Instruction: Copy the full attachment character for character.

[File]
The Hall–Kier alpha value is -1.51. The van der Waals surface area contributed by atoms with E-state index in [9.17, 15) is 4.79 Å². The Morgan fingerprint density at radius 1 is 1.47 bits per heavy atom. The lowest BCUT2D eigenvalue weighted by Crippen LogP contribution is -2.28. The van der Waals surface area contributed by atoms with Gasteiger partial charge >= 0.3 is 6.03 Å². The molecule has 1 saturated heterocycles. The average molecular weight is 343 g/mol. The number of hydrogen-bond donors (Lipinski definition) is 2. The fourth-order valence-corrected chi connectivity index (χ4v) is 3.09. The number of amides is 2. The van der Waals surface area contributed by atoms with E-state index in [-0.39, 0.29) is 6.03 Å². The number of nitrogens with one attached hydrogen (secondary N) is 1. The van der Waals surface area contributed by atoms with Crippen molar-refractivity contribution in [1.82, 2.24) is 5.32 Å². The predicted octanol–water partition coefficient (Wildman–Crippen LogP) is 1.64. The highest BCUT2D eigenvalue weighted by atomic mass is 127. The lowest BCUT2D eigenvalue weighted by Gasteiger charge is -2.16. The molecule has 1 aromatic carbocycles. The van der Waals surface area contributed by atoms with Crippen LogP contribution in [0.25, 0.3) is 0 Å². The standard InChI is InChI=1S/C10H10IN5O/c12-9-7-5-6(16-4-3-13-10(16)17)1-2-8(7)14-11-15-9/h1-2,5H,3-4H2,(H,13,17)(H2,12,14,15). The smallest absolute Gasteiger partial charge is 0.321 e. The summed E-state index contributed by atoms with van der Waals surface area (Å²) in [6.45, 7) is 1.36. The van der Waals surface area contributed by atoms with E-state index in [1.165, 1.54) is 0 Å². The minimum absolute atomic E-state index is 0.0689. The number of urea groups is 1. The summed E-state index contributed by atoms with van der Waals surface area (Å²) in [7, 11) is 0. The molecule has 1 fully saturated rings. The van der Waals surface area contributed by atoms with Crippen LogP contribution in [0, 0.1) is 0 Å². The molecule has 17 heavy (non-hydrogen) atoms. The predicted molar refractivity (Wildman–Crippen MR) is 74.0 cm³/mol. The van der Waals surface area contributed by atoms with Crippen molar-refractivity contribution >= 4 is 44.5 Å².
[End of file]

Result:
The Hall–Kier alpha value is -1.51. The van der Waals surface area contributed by atoms with E-state index in [9.17, 15) is 4.79 Å². The Morgan fingerprint density at radius 1 is 1.47 bits per heavy atom. The lowest BCUT2D eigenvalue weighted by Crippen LogP contribution is -2.28. The van der Waals surface area contributed by atoms with Gasteiger partial charge >= 0.3 is 6.03 Å². The molecule has 1 saturated heterocycles. The average molecular weight is 343 g/mol. The number of hydrogen-bond donors (Lipinski definition) is 2. The fourth-order valence-corrected chi connectivity index (χ4v) is 3.09. The number of amides is 2. The van der Waals surface area contributed by atoms with E-state index in [-0.39, 0.29) is 6.03 Å². The number of nitrogens with one attached hydrogen (secondary N) is 1. The van der Waals surface area contributed by atoms with Crippen molar-refractivity contribution in [1.82, 2.24) is 5.32 Å². The predicted octanol–water partition coefficient (Wildman–Crippen LogP) is 1.64. The highest BCUT2D eigenvalue weighted by atomic mass is 127. The lowest BCUT2D eigenvalue weighted by Gasteiger charge is -2.16. The molecule has 1 aromatic carbocycles. The van der Waals surface area contributed by atoms with Crippen LogP contribution in [0.25, 0.3) is 0 Å². The standard InChI is InChI=1S/C10H10IN5O/c12-9-7-5-6(16-4-3-13-10(16)17)1-2-8(7)14-11-15-9/h1-2,5H,3-4H2,(H,13,17)(H2,12,14,15). The smallest absolute Gasteiger partial charge is 0.321 e. The summed E-state index contributed by atoms with van der Waals surface area (Å²) in [6.45, 7) is 1.36. The van der Waals surface area contributed by atoms with E-state index in [1.165, 1.54) is 0 Å². The minimum absolute atomic E-state index is 0.0689. The number of urea groups is 1. The summed E-state index contributed by atoms with van der Waals surface area (Å²) in [7, 11) is 0. The molecule has 1 fully saturated rings. The van der Waals surface area contributed by atoms with Crippen LogP contribution in [0, 0.1) is 0 Å². The molecule has 17 heavy (non-hydrogen) atoms. The predicted molar refractivity (Wildman–Crippen MR) is 74.0 cm³/mol. The van der Waals surface area contributed by atoms with Crippen molar-refractivity contribution >= 4 is 44.5 Å².